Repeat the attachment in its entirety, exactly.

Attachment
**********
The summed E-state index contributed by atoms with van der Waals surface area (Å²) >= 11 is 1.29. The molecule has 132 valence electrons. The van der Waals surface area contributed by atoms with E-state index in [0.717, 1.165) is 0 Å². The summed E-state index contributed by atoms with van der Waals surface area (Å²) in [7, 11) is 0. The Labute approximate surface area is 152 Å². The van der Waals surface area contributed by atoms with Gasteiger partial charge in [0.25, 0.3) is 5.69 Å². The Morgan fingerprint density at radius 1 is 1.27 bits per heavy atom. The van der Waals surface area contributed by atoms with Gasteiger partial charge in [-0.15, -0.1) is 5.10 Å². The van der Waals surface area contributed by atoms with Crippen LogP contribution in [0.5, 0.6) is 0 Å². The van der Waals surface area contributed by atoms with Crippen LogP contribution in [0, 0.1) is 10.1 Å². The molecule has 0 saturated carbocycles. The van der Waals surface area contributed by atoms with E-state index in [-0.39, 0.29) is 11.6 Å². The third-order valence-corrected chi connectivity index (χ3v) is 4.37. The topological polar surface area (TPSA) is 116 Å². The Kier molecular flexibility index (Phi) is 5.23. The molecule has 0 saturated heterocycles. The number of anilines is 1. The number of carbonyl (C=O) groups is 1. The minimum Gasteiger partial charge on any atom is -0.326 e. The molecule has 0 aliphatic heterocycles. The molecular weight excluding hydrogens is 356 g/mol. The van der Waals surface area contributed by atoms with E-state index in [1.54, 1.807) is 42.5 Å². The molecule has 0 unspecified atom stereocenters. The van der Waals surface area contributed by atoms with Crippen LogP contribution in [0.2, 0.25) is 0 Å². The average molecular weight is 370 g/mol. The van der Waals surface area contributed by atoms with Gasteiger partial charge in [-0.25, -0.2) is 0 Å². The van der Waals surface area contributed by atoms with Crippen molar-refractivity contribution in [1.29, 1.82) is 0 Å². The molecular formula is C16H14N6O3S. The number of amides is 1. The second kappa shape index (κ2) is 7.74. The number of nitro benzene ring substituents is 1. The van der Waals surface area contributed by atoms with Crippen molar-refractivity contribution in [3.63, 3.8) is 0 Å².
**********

The summed E-state index contributed by atoms with van der Waals surface area (Å²) >= 11 is 1.29. The molecule has 132 valence electrons. The van der Waals surface area contributed by atoms with E-state index in [0.717, 1.165) is 0 Å². The summed E-state index contributed by atoms with van der Waals surface area (Å²) in [7, 11) is 0. The Labute approximate surface area is 152 Å². The van der Waals surface area contributed by atoms with Gasteiger partial charge in [0.25, 0.3) is 5.69 Å². The Morgan fingerprint density at radius 1 is 1.27 bits per heavy atom. The van der Waals surface area contributed by atoms with Gasteiger partial charge in [-0.15, -0.1) is 5.10 Å². The van der Waals surface area contributed by atoms with Crippen LogP contribution in [0.5, 0.6) is 0 Å². The van der Waals surface area contributed by atoms with Crippen LogP contribution in [0, 0.1) is 10.1 Å². The molecule has 0 saturated carbocycles. The van der Waals surface area contributed by atoms with E-state index in [-0.39, 0.29) is 11.6 Å². The third-order valence-corrected chi connectivity index (χ3v) is 4.37. The topological polar surface area (TPSA) is 116 Å². The Kier molecular flexibility index (Phi) is 5.23. The molecule has 0 saturated heterocycles. The number of anilines is 1. The number of carbonyl (C=O) groups is 1. The minimum Gasteiger partial charge on any atom is -0.326 e. The molecule has 0 aliphatic heterocycles. The molecular weight excluding hydrogens is 356 g/mol. The van der Waals surface area contributed by atoms with E-state index in [1.54, 1.807) is 42.5 Å². The molecule has 0 unspecified atom stereocenters. The van der Waals surface area contributed by atoms with Crippen LogP contribution in [0.2, 0.25) is 0 Å². The average molecular weight is 370 g/mol. The van der Waals surface area contributed by atoms with Gasteiger partial charge in [-0.25, -0.2) is 0 Å². The van der Waals surface area contributed by atoms with Crippen molar-refractivity contribution in [1.29, 1.82) is 0 Å². The molecular formula is C16H14N6O3S. The number of amides is 1. The second kappa shape index (κ2) is 7.74. The number of nitro benzene ring substituents is 1. The van der Waals surface area contributed by atoms with Crippen molar-refractivity contribution in [3.63, 3.8) is 0 Å².